Then I'm supposedly having two shows in the US in September, at the Escapist Skate shop in Kansas City and then at the No Comply shop in Austin, Texas. We'll see if works out, we're tight on dates. There is a lot going on.
Those are great shops, their owner's skate. Elias (No Comply co-owner) used to skate for Element and still kills it.
I used to skate with him back in the day, skated with him in SF a while back. He comes to Paris quite often these days.
It trips me out that his grandfather (Hiram Bingham) was the first white person to find Machu Pichu in Peru.
Really? I didn't know that. That's amazing.
I remember Anti-Hero used a photo of Hiram on a board and Elias saw it at the DLXSF shop and it tripped him out.
So they used a photo of his grandfather not knowing it was his grandfather (laughter). That's insane, so good.
Soy and a good portion of the Magenta team spent a month traveling from Dubai to Spain and back to France. Photo and video documentation is coming, but until then here is a taste of what went down.
Who was on the trip and where did you go?
Well, not everyone went everywhere...but altogether there was Ben, Jimmy, Zach, Leo, Glen, Vivien, Gaetan, Joffrey, Masaki, Josh Roberts, Thomas Vigne, Yensi, David Manaud, Richard Hart...We went to Dubai, then Marseille, then Valencia. For a good part of this crew it was a month long trip...
How long did you spend in those locations?
10 days in each city.
Was the heat in Dubai a big factor? Did you end up skating at night more?
Yeah Dubai was insanely hot, we usually started skating around 4-5pm, when the temperature goes down to a mere 45 degrees Celsius (113 degrees Farenheit).
Somehow I didn't mind the heat too much, it warmed up my joints..
Which place was your personal favorite?
I didn't go to Valencia because I had an exhibition in Paris, but Marseille is always dope. It's a city you always want to come back to. Good chill vibe, plenty of skate spots, downhills. Our good friends Chuck and Antoine Riviere are there. It's sick.
Was there a spot that worked for everyone, more than others? You know how on trips sometimes the location and vibe coincide and things just happen and people have fun.
A lot of them did actually, I think. It's a fun crew, and when everything around you is new, you're bound to have fun.
How grumpy was Ben?
Haha, no more than usual, so I'd say about 90% of the time. Such a genius.
Was that the longest road trip you've been on?
Well again, I wasn't on the whole thing, I was gone 20 days. I've been gone longer than that before, but this was pretty intense though, because of the heat, and also because I had two art shows a week apart. One in Marseille and one in Paris. Coming back from 10 days of skating the Dubai heat I had 48 hours to get frames, frame all my work, bubble-wrap it up, drive 10 hours down to Marseille, to then set up the show, wrap it all up again 5 days later, drive another 10 hours back to Paris, on my own, and set up the Paris show while the others were heading to Valencia. Exhausting but it was exciting, I'm glad I had the opportunity to do it.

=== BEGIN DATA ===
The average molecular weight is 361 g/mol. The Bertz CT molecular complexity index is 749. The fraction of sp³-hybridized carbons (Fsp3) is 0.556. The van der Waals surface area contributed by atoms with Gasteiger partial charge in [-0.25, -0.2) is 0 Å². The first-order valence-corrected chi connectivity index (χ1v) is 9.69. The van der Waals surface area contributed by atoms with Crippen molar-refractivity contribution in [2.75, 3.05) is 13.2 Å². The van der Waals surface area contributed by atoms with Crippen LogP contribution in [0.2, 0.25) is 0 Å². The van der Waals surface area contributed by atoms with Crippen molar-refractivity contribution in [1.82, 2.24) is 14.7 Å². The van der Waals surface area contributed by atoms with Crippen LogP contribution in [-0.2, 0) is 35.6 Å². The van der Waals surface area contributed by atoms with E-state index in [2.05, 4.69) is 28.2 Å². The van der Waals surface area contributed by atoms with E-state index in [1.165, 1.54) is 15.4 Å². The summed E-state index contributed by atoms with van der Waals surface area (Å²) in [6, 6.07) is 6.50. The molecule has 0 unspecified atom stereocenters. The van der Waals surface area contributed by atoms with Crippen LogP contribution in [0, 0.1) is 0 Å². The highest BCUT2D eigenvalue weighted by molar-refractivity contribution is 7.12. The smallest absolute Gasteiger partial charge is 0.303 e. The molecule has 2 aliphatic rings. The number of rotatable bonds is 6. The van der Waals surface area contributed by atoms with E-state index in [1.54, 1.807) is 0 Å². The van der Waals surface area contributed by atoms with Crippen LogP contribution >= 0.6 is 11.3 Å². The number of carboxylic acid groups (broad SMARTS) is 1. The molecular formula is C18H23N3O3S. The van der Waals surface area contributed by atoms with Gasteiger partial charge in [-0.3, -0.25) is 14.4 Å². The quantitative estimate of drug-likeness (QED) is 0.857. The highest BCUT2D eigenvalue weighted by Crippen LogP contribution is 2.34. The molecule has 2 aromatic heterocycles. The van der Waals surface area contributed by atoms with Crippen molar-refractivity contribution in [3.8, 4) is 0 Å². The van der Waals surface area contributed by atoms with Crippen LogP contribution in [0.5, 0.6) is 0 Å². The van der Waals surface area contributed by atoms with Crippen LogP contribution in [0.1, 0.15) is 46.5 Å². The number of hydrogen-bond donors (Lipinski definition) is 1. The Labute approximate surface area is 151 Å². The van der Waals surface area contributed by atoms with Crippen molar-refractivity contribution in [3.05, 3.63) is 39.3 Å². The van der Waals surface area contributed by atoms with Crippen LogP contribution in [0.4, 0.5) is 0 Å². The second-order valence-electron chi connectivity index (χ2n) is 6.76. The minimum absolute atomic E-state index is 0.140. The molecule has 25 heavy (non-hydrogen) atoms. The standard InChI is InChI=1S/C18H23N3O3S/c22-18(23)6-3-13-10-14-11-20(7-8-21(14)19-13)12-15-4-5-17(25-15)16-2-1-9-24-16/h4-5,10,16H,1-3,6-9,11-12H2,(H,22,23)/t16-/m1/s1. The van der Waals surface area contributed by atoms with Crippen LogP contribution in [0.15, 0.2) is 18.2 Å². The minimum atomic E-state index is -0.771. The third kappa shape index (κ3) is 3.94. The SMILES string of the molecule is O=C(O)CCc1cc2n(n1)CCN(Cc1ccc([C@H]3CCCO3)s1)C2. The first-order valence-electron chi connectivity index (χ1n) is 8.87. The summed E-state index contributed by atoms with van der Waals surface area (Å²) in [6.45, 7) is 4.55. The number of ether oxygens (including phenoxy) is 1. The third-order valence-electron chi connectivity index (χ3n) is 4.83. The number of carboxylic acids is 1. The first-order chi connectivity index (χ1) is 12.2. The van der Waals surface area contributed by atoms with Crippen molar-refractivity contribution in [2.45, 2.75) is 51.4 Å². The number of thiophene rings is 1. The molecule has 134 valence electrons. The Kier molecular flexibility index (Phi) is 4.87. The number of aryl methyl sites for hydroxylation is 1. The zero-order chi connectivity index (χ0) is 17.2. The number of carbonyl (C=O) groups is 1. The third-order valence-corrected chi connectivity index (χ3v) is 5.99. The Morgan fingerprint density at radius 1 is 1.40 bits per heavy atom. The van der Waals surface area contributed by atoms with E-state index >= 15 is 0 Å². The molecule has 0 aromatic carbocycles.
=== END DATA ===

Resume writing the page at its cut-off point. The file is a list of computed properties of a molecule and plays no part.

Any memorable moments from the road you'd like to share that don't involve skating?
Well, pretty much the only time we didn't skate was the night of Josh Roberts 30th birthday, in Dubai. We ended up at this big bar/club on the beach where you basically feel you are in Miami, and defied a crew of hip hop dancers in a dance battle, which, in the eyes of the growing public, we won without shadow of a doubt. Haha. The crew was a bit pissed because we were basically just a bunch of kooks fucking around -Jimmy was actually throwing himself flat in the air and sliding on the ground uncontrollably, I'm actually surprised he didn't fuck himself up. Well, he definitely couldn't skate the next day. But he pretty much won the battle. Hahaha.
Did you take a journal with you, if so do you draw while you travel?
Not really no, I was mostly trying to skate. I intended to finish a drawing for the art show while in Dubai, but I realized it's impossible for me to concentrate enough to draw while I'm sharing a room and there's people around that I don't get to see that often. So I just skated and hung out with everyone, it was sick.
Last words or any advice for your fellow skaters?
Try to think of the constructive advice the 10-or-20-year-older-you would give the today-you, and follow it. To help you with that, try to think of the kind of advice the today-you would give the 10-years-ago-you.
If I could give an advice to the 15 year old me, I would tell him to do yoga, even just a tiny bit, but everyday, in so far as possible, because he will be 40 one day, and his desire to skate will not have changed much. I figured the 60 year old me would tell me the same, so I've started to listen.
The future is being paved today.
Thanks Isaac, and everyone at Theories.
Interview by Isaac McKay-Randozzi